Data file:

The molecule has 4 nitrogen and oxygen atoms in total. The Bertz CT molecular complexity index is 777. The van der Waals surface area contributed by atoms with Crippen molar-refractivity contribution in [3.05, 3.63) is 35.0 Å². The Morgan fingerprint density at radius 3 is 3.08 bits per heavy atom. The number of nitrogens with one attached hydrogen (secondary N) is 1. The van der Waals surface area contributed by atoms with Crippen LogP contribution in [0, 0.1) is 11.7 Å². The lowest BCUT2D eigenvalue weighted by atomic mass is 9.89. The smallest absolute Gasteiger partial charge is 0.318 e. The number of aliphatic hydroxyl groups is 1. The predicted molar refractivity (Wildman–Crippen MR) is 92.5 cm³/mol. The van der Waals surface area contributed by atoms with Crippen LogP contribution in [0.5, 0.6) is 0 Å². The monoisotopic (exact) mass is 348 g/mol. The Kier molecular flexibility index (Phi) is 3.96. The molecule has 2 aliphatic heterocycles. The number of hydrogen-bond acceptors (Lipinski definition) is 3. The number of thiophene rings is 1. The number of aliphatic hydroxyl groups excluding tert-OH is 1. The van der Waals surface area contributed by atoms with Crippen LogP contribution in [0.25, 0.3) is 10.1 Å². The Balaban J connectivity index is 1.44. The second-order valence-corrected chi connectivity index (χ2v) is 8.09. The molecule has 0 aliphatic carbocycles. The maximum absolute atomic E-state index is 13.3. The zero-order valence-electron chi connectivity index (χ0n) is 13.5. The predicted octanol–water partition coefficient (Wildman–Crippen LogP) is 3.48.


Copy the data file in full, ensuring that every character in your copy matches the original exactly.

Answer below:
The molecule has 4 nitrogen and oxygen atoms in total. The Bertz CT molecular complexity index is 777. The van der Waals surface area contributed by atoms with Crippen molar-refractivity contribution in [3.05, 3.63) is 35.0 Å². The Morgan fingerprint density at radius 3 is 3.08 bits per heavy atom. The number of nitrogens with one attached hydrogen (secondary N) is 1. The van der Waals surface area contributed by atoms with Crippen LogP contribution in [0, 0.1) is 11.7 Å². The lowest BCUT2D eigenvalue weighted by atomic mass is 9.89. The smallest absolute Gasteiger partial charge is 0.318 e. The number of aliphatic hydroxyl groups is 1. The predicted molar refractivity (Wildman–Crippen MR) is 92.5 cm³/mol. The van der Waals surface area contributed by atoms with Crippen LogP contribution in [0.5, 0.6) is 0 Å². The monoisotopic (exact) mass is 348 g/mol. The Kier molecular flexibility index (Phi) is 3.96. The molecule has 2 aliphatic heterocycles. The number of hydrogen-bond acceptors (Lipinski definition) is 3. The number of thiophene rings is 1. The number of aliphatic hydroxyl groups excluding tert-OH is 1. The van der Waals surface area contributed by atoms with Crippen LogP contribution in [0.25, 0.3) is 10.1 Å². The Balaban J connectivity index is 1.44. The second-order valence-corrected chi connectivity index (χ2v) is 8.09. The molecule has 0 aliphatic carbocycles. The maximum absolute atomic E-state index is 13.3. The zero-order valence-electron chi connectivity index (χ0n) is 13.5. The predicted octanol–water partition coefficient (Wildman–Crippen LogP) is 3.48.